While it does not deal with secrecy, I must say that I am much more concerned about Draim's admitted failure, after he left Dr. Castiel's employ, to cooperate with patent counsel in perfecting the patents he had worked on and his purposefully filing an interfering application. It is in my view not worthy of a man who is obviously honorable. Nevertheless, there is no authority I can find that would impose upon Draim a duty, expressed in the law of the agency or a contractual duty that survived the termination of his at-will employment, that would have obliged him to cooperate with Dr. Castiel and not to compete against him. As to the latter and as I have just pointed out, Draim could legitimately compete against Dr. Castiel once their relationship ended if one views the matter from the perspective of the law of agency. As to the law of contracts, District of Columbia law does not derive a covenant of good faith and fair dealing from an at-will employment and, even if it did, that duty ended when he left Dr. Castiel's companies.

Furthermore, any contractual breach must be material as the court of appeals defined that term in this case:

If Draim engaged in conduct that constituted a material breach of his employment contract, then he is not entitled to payment of bonuses under the contract. "A total breach may be... by such a material failure of performance when due as to go to the essence and frustrate substantially the purpose for which the contract was agreed to by the injured party." Keefe Co. v. Americable Int'l, Inc., 755 A.2d 469, 475 (D.C. 2000) (quoting San Carlos Irrigation & Drainage Dist. v. United States, 23 Cl.Ct. 276, 280 (1991)) (internal quotation marks omitted); see also 23 WILLISTON ON CONTRACTS § 63.3 (4th ed.).

Draim, 522 F.3d at 454-55.

The only assertion of materiality as to Draim's conduct is that his doing so caused "confusion in the marketplace of the ownership of the patents." Defendants' Proposed Findings of Fact and Conclusions of Law at 8. There was, however, no evidence whatsoever at trial of any such confusion. In fact, the statements in the trial transcript cited in support of this assertion (Tr. at 118) deal only with the dates of certain patent applications. At no point did defendants offer any evidence that Draim's not cooperating with patent counsel and filing the interfering application caused them any practical harm. There was no evidence of lost sales, no evidence that potential buyers of the technologies at issue were confused to defendants' actual detriment, and no evidence of money or time that defendants had to spend to undo the harm that Draim's activities might have caused their competitive position. Indeed, as to the interfering application, Dr. Castiel eventually secured the 168 patent and Draim's name was stricken from it.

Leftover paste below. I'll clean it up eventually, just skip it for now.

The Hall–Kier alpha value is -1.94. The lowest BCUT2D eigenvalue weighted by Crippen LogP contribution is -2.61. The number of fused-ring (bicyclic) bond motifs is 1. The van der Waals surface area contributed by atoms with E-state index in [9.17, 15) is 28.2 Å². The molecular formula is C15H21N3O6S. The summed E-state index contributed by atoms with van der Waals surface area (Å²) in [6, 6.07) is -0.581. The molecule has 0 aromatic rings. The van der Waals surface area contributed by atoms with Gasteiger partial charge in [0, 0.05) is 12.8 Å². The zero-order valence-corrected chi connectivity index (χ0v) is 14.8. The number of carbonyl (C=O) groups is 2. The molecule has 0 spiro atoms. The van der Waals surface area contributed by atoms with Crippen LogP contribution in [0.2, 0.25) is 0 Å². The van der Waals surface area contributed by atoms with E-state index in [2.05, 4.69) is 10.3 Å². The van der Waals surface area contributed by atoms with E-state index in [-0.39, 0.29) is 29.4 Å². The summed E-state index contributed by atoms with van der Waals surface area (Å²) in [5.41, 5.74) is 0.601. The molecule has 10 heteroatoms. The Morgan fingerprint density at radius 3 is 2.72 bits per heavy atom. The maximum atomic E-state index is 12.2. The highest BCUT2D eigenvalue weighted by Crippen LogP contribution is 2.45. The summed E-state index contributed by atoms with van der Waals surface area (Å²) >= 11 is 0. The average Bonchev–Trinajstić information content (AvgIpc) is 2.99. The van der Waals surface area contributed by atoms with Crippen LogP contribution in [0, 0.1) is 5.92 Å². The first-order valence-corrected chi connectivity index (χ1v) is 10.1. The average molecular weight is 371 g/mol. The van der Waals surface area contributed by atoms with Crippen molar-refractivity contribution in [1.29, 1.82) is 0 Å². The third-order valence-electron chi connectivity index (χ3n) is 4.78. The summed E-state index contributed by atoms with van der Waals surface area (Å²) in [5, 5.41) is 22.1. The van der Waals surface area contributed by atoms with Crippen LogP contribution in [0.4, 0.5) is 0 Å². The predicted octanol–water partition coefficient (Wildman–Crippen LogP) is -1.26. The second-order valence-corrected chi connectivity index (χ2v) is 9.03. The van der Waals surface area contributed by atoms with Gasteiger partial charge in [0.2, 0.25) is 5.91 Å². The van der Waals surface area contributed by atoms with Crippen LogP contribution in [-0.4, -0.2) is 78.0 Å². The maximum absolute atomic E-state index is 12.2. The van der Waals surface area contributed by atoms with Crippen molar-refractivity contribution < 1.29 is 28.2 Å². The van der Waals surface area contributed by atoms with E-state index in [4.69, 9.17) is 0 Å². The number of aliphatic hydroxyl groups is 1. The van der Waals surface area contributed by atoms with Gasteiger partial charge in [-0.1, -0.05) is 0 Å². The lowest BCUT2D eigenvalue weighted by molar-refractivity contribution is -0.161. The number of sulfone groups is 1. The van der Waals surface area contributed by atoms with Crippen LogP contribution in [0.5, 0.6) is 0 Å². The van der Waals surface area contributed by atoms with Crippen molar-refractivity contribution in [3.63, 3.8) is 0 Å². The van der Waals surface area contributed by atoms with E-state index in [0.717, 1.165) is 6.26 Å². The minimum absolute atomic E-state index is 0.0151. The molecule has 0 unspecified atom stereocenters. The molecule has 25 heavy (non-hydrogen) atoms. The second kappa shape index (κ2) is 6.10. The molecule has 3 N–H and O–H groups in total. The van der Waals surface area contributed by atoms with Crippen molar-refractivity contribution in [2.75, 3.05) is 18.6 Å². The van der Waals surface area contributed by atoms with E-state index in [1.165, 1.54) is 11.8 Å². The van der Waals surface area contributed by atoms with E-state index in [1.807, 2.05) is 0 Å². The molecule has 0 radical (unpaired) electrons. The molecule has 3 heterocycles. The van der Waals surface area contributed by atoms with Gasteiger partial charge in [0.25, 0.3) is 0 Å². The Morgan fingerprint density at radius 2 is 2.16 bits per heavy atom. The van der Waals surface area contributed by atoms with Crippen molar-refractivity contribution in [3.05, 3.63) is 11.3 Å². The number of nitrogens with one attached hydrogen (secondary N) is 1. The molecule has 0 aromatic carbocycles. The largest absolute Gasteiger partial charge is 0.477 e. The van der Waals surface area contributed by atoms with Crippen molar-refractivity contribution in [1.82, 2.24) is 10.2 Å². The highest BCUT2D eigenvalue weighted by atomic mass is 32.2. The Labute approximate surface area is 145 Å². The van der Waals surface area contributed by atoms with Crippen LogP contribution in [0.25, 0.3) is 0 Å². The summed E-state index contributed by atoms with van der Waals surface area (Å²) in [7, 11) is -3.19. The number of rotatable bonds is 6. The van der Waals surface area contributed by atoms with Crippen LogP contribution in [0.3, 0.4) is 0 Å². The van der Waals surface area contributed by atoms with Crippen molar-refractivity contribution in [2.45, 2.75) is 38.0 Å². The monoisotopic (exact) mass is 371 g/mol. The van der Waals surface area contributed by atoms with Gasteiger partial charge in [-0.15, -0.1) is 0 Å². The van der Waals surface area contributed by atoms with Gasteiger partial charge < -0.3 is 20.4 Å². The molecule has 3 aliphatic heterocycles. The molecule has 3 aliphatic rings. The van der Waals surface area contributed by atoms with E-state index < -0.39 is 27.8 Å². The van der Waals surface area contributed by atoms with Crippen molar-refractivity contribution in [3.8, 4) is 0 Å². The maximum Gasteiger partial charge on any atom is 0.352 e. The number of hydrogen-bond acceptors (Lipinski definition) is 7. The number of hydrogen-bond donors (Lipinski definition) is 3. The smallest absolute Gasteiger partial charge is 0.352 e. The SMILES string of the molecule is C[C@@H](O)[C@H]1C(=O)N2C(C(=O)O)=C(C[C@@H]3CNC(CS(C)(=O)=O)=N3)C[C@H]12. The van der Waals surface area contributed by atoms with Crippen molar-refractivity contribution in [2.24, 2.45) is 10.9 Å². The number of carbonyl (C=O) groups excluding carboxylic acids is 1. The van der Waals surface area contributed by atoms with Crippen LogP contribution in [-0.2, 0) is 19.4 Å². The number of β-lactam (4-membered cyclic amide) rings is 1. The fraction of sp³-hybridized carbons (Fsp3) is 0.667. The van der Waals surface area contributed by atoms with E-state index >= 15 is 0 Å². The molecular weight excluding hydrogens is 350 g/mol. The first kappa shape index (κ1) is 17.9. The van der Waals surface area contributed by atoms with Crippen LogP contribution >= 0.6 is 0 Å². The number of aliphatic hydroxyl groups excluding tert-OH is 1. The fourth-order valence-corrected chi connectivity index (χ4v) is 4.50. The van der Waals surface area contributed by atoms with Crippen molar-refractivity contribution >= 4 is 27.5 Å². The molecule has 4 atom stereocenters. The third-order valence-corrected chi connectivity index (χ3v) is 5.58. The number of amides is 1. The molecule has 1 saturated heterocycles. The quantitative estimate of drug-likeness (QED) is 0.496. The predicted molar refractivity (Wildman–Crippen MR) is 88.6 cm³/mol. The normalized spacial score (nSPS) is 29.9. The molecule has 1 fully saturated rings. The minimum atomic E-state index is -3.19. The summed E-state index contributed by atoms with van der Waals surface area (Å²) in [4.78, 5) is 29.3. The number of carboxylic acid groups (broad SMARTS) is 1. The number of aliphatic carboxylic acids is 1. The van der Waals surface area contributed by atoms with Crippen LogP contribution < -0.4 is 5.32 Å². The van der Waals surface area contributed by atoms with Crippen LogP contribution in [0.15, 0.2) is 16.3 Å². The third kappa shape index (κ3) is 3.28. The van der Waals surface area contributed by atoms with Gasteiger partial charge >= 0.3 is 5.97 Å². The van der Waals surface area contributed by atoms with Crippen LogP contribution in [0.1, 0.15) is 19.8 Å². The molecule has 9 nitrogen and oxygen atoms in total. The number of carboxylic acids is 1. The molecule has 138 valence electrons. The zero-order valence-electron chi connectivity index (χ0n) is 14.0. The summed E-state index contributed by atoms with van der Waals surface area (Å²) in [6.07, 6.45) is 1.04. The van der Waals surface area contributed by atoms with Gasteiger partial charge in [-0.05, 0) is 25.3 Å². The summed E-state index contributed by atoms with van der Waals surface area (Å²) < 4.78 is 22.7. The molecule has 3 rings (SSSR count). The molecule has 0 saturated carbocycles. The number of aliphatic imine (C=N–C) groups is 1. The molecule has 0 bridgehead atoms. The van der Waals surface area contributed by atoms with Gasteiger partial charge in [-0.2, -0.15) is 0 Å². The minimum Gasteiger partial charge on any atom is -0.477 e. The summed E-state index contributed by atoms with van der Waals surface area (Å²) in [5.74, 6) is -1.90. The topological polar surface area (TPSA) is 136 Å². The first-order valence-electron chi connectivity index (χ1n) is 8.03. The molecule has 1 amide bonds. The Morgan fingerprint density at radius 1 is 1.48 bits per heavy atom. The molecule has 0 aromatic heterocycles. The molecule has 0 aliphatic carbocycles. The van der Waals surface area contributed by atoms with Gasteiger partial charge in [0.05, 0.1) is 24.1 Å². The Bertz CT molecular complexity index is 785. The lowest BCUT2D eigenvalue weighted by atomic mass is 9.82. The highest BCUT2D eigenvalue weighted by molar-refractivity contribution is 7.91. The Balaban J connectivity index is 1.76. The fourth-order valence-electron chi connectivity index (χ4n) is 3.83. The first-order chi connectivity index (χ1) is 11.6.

In the absence of any such evidence, I cannot possibly conclude that there was a material breach of any contractual obligation Draim had, even if I were to assume that Draim had such obligations. By the same token, I cannot find that any breach of any duty Draim owed Dr. Castiel as his former agent (assuming a former agent has any such duty) caused Dr. Castiel such substantial harm that I should in justice and fairness deny Draim the compensation he is otherwise due.

Finally, I appreciate that Dr. Castiel also accused Draim of (1) being involved in the theft of a computer and the proprietary software on it; (2) stating in a marketing document that his new employer owned the 168 slot application patent when Draim knew the new employer did not and using a study that had been commissioned and paid for by Dr. Castiel; and (3) engaging in a conspiracy to destroy the entities owned by Dr. Castiel. I have found, however, that Draim was not involved in the theft of the computer and did not use the proprietary software on it. I also credit Draim's testimony that he was not aware of the statement about the 168 slot application in the marketing document and that his sole contribution to that document was to input the description of the Cobra technology that was not owned by Dr. Castiel. Finally, the Court of Appeals' remand and my second review of the trial transcript and the exhibits offered into evidence gives me no reason to revisit my earlier finding "that I do not find that it is more likely than not that Draim participated in a conspiracy to destroy or steal from the Castiel entities." Findings of Fact, Conclusions of Law and Order ¶ 16.